It's become one of the state's biggest tourist attractions, but, some visitors are saying Memphis' famed Beale Street Entertainment District isn't living up to the hype.
It's a major concern also shared in a nearly two-year-old report on the future of Beale street. The report has not been seen by or read by many in Memphis government. Yet, it's filled with recommendations which could have an immediate impact as the city is still considering who's going to take over management of the street's operations.
You've heard the phrase "truth in advertising, so, when you crow about being the Home of the Blues, people expect that everywhere they walk on Beale Street they're going to hear that undeniable sound emanating from every nook and cranny.
Well, that's not exactly true is it?
On a tourist-busy Monday, devotees of blues music who are already flocking to the reputed "Home of the Blues," the Beale Street Entertainment District in Memphis, were, to say the least, a bit disillusioned.
"It could be blusier," said Sarah Kuesel of Bemiji, Minn.
"Yeah, it's definitely disappointing," added Dan Slattery of Chicago. "Definitely like to see something like that. Obviously, that's what everyone knows about Memphis."
The lack of pure blues venues was one of a number of issues addressed in the 19-month old report filed by the Beale Street Strategic Planning Committee. It wasn't released until April 2013 after litigation with the Performa Management Company had been completed.
Written in September 2011 few people, including some who were appointed to the 31-member blue-ribbon panel, say they've never seen or read the 52-page report.
Among the recommendations a call for a non-profit organization to oversee a management company to run the street for the city, or having Mayor A C Wharton appoint a special committee to oversee operations. Additionally, the report suggests the street should have more daytime activities and the administration should push for more black-owned businesses in what was historically a black-owned area.
But, as the tourist season goes into full swing, FOX1 3News wanted to concentrate on two recommendations that could be implemented to have a direct impact on our visitors. The fact blues music played on Beale seems to begin and end at B.B. King's and Rum Boogie Cafe, leaving two blocks of an uneven mixture of R&B, rock and hip-hop.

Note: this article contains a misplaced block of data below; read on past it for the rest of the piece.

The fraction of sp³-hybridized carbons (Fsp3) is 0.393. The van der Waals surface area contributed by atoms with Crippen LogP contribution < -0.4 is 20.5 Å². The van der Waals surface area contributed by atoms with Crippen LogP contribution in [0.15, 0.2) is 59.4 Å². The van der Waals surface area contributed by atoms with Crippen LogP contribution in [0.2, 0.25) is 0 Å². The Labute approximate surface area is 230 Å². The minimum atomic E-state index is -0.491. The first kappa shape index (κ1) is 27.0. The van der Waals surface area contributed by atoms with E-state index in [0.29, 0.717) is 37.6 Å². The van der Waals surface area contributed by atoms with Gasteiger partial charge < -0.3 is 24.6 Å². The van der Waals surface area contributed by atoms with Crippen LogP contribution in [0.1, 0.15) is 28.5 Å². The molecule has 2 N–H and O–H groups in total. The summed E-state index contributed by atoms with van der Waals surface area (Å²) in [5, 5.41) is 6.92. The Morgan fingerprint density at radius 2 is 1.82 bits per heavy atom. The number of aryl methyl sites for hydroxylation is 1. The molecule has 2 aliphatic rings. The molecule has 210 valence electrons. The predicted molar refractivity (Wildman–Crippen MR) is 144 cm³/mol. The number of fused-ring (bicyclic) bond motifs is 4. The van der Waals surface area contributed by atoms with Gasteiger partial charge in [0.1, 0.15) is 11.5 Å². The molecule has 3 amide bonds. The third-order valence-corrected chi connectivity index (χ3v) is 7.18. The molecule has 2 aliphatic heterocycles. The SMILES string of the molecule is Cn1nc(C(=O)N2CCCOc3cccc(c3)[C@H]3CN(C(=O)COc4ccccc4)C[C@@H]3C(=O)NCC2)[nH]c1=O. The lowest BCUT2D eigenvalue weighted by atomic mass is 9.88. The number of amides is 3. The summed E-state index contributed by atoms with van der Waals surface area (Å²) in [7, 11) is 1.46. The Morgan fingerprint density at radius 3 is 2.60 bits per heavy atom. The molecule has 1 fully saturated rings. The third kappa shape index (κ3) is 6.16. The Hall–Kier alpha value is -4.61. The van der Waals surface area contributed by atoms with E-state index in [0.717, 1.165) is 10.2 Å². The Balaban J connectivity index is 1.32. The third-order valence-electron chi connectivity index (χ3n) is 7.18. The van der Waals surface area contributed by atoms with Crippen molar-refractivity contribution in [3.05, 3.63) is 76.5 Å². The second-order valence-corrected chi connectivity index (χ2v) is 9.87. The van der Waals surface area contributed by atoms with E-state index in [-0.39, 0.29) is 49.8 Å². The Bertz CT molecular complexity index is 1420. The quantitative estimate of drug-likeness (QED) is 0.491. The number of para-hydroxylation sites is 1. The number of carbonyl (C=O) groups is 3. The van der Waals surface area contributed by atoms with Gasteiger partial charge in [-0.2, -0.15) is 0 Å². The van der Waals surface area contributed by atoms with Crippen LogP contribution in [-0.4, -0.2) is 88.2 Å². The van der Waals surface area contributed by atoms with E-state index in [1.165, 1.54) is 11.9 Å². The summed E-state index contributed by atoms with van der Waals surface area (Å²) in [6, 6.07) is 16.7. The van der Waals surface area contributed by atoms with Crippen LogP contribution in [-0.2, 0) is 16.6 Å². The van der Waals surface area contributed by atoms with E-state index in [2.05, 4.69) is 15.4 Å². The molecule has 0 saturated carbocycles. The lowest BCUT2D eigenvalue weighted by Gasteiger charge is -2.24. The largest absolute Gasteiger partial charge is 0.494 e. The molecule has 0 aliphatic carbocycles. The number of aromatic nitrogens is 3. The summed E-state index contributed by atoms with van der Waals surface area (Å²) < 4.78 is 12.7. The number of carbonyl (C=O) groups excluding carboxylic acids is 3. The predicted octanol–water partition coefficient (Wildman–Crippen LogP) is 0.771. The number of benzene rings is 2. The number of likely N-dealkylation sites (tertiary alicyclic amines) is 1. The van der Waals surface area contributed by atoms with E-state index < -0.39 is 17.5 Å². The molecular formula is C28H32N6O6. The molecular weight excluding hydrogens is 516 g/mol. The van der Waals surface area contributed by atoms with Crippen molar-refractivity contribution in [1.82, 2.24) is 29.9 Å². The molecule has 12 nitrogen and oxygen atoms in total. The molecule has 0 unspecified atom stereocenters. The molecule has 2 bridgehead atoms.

"The quick money, the tourists money," Jeffrey "Mr. Motown" Howard, Beale Street entertainer. "But, the tourists are complaining. The tourists come here for one thing - blues."
"That's what I like about blues music is that when you walk in, it's like the whole crowd is a family all of a sudden," Kuesel said. "You can just sit there and shake your head all night long and it's just wonderful."
"It's a difficult music to play," added Eric Hughes, Beale Street entertainer. "The old-timey blues requires a lot of dedication and musicianship and that's a lot to invest in."
The reports also cites the need for more informative outlets to tell the Beale Street story. A series of historical markers composed by the Center for Southern Heritage years ago were mostly dismantled. Yes, there are the Blues Notes, but, it's often left to older Beale Street denizens to fill in the historical blanks.
"A lot of people come through, believe it or not, they don't even know who W.C. (Handy) is," Howard said. "People are just so fascinated with the things. They say, 'Wow! We didn't even know that.'"
"Beale Street's home and anything that can make it better and spread more of our music to people in the world the better," Hughes added.
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